Seasonal headaches happen to almost all of us, and winter can be particularly brutal for those who experience them often.
Common causes of these headaches include stress, hormones, diet, weather changes, and allergies.
They may take the form of migraines, cluster headaches, allergy headaches or tension headaches.
When we understand why we are getting headaches in the first place, we can take steps to prevent them and reduce severity via natural treatments.
Why are headaches more severe between seasons?
When the season changes from winter to spring, we tend to rejoice at the renewal of energy, the colorful flowers, and the warmer temperatures.
But for many of us, this transition (and other seasonal changes) also brings suffering in the form of sinus pressure and headaches. And during winter you have the added problems of colds, cases of flu, and the onset of spring allergies.
This is because, pressure-wise, there tends to be a bit of a “yo-yo” effect, and drastic changes can contribute to imbalances in the body.
Here are a few things that you can do to ease the discomfort of seasonal headaches and related health problems.
Drink Water All Day
There are disputes floating around about whether we actually “need” 8 glasses of water a day, and some of us need more water than others, depending on our particular systems and health problems.
But since dehydration is sometimes the cause of both chronic and acute headaches, and drinking more clean, filtered, fresh water every day will not do any harm!
Here are a few suggestions to keep you drinking:
- Make your daily walk a water cooler visit
- Keep a large reusable insulated water bottle or mug on your desk at work or home
- Keep several bottles of clean water full in the pantry.
- Opt for sugar-free, natural drinks like tea or mineral water when you feel thirsty
- Try adding lemon or other fruit to water to create healthier drink options
Generally, if you’re feeling a headache coming on in the early afternoon, try to head for freshwater sources instead of caffeine, sugar or aspirin!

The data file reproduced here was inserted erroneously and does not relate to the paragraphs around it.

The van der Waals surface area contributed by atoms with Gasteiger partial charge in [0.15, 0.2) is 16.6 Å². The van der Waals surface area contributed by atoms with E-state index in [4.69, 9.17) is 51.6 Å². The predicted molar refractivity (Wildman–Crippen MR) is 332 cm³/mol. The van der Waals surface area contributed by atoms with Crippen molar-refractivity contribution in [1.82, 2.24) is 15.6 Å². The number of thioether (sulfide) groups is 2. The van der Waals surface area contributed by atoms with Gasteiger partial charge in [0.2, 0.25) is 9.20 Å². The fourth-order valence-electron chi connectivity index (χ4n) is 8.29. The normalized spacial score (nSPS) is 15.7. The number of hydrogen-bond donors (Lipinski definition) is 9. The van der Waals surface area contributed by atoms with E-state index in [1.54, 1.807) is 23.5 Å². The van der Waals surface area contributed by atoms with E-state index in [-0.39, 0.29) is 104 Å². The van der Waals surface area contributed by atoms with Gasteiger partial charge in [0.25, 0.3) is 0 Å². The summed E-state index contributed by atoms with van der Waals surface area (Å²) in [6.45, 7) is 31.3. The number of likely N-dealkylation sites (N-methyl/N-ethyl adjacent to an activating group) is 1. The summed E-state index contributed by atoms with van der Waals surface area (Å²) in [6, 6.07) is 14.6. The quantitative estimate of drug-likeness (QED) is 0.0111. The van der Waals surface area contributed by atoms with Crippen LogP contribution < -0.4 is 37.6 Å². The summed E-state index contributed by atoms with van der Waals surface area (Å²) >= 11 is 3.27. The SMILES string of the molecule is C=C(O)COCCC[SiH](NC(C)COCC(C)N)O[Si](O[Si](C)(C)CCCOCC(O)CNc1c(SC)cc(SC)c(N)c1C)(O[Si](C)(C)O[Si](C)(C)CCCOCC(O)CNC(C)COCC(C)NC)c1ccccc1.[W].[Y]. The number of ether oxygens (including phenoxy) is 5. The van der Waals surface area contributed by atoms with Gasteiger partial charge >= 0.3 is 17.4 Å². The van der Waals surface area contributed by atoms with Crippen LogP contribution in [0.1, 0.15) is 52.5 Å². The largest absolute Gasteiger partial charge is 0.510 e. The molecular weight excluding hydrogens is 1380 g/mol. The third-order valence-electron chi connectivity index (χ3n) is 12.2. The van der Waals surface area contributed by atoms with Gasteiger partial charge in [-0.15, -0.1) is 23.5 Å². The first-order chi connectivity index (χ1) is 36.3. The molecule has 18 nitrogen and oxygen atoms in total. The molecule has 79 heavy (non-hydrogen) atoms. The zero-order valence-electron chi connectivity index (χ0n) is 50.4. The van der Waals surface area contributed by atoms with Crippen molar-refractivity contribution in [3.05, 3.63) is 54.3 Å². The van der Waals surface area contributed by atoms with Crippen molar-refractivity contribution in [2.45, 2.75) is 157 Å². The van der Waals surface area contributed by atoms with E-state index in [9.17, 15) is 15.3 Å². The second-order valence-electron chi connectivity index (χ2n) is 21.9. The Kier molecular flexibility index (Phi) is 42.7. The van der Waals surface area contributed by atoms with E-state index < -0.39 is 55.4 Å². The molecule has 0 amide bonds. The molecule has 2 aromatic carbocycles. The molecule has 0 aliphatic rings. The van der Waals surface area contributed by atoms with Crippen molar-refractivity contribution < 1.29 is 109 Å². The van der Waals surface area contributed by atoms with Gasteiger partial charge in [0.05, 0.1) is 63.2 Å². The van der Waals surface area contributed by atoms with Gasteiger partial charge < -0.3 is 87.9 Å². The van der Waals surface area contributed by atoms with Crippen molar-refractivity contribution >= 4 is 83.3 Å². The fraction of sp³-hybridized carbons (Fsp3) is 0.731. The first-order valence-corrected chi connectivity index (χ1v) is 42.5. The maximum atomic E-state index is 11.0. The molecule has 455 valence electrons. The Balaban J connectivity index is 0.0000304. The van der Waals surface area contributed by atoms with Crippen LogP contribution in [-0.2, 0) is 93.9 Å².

Track Your Caffeine Intake
Many of us are caffeine “addicts” and it’s no wonder: this is one of the least expensive ways to get a “boost.”
And although for most of us, having one or two cups of coffee in the morning is one of the least harmful addictions, it’s worth investigating whether or not this could be contributing to your discomfort.
If you’ve ever experienced the “mid-afternoon fatigue,” bear in mind that this could very well be you “crashing” after your morning caffeine boost.
Consider instead switching slowly to drink options with less caffeine and replacing that second cup with green or black tea. This is easier on your stomach and system.
Pay Attention To Sleep Habits
According to the CDC, adults should be getting at least seven hours of sleep for optimal functioning and health, but at least 35% of US adults report getting less than this.
And recent information from the NHS confirms that too little sleep can lead to health problems beyond headaches, like heart disease and diabetes.
Here are some tips for helping to ensure a good night’s rest.
- Use a sleep tracker app
- Consider natural holistic treatments like acupuncture
- Create a healthy bedtime routine
Remember that the key is to get seven to eight hours of quality sleep.
Exercise and a Balanced Diet
If your headache is caused by stagnant Qi energy, you can help get it moving by simple exercises like walking.
And if a health professional determines that you have some sort of nutritional deficiency, re-assessing your diet and choosing more nutritious, whole foods could be the key to minimizing or preventing seasonal headaches.
Try Acupuncture to Relieve Seasonal Headaches
If you’re struggling with headaches and haven’t yet considered Acupuncture, schedule a free consultation to learn more about how Acupuncture might help.
We approach every patient’s situation as unique and aim to treat the underlying imbalance in the body rather than just nullifying the symptoms.
If you want help reducing pain naturally, book a free consultation today!
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This article was originall published April 22nd 2016, and has since been updated.